- Cash flow planning is one of the most integral aspects to consider while moving abroad. The survey reveals that more than half (53%) of the respondents who are planning to move to India (to live, work or study) expect a cash flow crisis upon arrival. Furthermore, half (50%) of those who plan to relocate to India have no idea how they’ll manage their finances between locations when they move. Of those who have already relocated, 67% respondents said they got no help in financial management. Whereas, for those who are still planning to live, work, or study in India, one in every two (50%) international citizens have said that nobody helped them feel financially prepared to relocate.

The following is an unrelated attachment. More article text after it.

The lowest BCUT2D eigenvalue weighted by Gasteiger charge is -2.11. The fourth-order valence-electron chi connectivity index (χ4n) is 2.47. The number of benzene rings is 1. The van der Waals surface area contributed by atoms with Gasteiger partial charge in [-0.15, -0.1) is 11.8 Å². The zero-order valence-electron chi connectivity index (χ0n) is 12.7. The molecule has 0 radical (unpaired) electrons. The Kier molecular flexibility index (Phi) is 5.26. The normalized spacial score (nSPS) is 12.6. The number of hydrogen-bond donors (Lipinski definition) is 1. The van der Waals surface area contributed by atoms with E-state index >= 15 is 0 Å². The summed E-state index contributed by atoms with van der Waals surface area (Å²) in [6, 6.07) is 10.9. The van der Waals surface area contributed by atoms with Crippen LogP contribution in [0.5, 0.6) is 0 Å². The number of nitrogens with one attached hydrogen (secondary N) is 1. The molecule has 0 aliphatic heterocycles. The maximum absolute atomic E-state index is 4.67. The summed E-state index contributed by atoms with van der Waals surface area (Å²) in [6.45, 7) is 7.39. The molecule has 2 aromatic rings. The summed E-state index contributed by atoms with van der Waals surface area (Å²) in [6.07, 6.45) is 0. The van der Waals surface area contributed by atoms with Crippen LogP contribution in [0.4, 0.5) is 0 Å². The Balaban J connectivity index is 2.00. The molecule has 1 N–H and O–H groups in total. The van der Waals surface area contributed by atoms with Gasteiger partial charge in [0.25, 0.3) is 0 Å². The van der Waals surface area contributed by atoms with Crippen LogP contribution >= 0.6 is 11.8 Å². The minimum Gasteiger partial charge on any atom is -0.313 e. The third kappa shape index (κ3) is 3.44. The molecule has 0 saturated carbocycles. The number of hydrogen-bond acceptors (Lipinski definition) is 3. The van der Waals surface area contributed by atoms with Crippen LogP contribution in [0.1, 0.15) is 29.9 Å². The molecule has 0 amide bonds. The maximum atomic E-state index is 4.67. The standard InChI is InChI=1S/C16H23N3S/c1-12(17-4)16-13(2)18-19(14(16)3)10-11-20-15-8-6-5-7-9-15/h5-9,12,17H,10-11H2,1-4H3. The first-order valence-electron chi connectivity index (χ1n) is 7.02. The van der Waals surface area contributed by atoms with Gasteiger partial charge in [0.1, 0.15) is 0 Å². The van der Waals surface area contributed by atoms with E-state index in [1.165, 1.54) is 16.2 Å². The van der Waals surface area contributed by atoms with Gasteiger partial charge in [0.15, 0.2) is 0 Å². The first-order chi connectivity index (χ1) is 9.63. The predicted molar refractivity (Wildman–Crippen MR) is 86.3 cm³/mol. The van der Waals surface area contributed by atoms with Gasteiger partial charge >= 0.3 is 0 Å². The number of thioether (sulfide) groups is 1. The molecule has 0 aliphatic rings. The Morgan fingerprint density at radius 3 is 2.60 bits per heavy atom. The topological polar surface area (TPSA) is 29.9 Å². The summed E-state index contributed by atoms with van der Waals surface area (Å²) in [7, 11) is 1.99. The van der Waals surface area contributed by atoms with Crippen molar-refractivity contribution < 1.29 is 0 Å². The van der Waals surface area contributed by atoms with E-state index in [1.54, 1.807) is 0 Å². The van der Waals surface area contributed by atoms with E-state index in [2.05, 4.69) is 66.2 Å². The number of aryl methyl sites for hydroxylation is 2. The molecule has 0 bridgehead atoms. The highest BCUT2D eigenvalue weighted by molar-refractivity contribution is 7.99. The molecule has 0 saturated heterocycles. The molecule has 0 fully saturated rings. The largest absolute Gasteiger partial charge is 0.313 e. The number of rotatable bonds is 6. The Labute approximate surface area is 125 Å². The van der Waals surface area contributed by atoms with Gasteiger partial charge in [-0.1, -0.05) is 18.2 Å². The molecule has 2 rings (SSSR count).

Motivation for relocation
Amidst inflationary pressures and rising cost of living, the study found that 26% of international citizens are motivated to relocate to India for stability for their family, 23% move due to improved technology which means they can work from anywhere, and 20% relocate or are planning to relocate for a better lifestyle.
Top reasons for relocating to work or study in India
|Reason for relocating||% of International citizens in India|
|Stability for my family||26%|
|Explore and understand the culture of my new location||26%|
|Improved technology means I can now work anywhere||23%|
|A better work/life balance||23%|
|Learn new skills at work||22%|
|To live in a more sustainable environment||21%|
|To take advantage of more flexible remote working rules||21%|
|Better lifestyle, such as improved health or social life||20%|
|Opportunity to travel||20%|